The spatial relationship between the parent plants and the distribution of their pollen rain is extremely important for the survival and health of natural ecosystems. In our modern societies there is a continuous and extensive need for wood products, therefore, the health and productivity of the forest ecosystems should be primary concerns for practitioners and researchers. Southern yellow pine forested biomes consist of four major pine species that have been extremely important as American timber sources and as income for the lumber industry. Currently, the intensive harvesting and exploitation of southern pine forests have created a series of highly fragmented forest biome regions. As the distance between individual forest patches increases, the potential intensity of gene transfer decreases. The result is forested patches with limited gene plasticity, which can affect the health of individual trees and of the natural forested ecosystems. The purpose of this research is to establish correlation between spatial distributions of pine forest biome and dispersion of pine pollen. Once the relationship between the pollen rain distributional data and the vegetational biomes are determined, then those correlations will enable researchers to produce projected pollen rain distribution maps for certain regions of North America where existing pollen rain data is absent.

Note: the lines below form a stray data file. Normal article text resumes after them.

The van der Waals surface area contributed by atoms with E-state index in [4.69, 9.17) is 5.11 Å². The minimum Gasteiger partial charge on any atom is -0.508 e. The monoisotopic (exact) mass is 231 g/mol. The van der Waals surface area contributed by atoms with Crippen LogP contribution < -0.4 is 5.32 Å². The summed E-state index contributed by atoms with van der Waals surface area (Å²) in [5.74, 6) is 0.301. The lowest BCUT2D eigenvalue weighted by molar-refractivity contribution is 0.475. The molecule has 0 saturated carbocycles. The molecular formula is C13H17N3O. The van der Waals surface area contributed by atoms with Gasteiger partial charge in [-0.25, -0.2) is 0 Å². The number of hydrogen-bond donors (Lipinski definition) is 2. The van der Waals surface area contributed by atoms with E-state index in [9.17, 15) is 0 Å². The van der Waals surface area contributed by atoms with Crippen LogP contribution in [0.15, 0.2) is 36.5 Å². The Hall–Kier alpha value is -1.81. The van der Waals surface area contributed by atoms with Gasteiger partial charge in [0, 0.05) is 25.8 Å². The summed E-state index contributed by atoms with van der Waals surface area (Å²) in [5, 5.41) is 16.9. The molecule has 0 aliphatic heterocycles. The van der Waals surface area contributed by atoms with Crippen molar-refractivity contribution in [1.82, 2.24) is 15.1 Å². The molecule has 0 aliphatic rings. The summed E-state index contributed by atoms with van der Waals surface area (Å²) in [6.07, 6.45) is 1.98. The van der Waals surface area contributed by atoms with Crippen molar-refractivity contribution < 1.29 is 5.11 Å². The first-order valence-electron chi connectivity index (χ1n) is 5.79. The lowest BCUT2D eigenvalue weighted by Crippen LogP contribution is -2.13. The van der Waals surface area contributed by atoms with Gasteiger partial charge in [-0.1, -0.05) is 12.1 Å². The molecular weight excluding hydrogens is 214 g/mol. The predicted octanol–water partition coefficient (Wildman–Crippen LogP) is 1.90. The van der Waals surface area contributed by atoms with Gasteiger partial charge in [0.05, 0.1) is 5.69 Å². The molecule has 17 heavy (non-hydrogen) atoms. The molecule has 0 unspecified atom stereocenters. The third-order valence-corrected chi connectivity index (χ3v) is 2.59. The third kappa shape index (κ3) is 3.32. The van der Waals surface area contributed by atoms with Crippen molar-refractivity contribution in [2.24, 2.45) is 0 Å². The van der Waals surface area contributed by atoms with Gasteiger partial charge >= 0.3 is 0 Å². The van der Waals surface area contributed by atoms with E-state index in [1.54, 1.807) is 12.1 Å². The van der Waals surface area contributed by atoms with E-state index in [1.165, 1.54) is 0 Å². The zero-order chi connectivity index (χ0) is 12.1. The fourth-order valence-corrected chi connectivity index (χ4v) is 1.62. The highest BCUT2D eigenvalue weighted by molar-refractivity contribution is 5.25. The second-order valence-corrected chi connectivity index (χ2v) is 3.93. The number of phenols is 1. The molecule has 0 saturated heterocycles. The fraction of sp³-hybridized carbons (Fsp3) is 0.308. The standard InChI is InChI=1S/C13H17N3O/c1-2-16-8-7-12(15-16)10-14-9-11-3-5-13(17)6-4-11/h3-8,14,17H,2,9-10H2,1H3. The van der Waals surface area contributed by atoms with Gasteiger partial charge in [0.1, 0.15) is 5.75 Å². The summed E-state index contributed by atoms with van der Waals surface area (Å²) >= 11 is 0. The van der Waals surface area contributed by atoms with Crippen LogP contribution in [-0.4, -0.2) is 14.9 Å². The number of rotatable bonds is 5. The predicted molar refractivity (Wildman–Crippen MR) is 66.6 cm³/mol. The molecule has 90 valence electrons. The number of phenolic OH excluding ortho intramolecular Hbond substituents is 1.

Hung, I-Kuai, "Geospatial Analysis of Southern Pine Biome and Pollen Distribution Patterns in Southeastern" (2006). Faculty Publications. 39.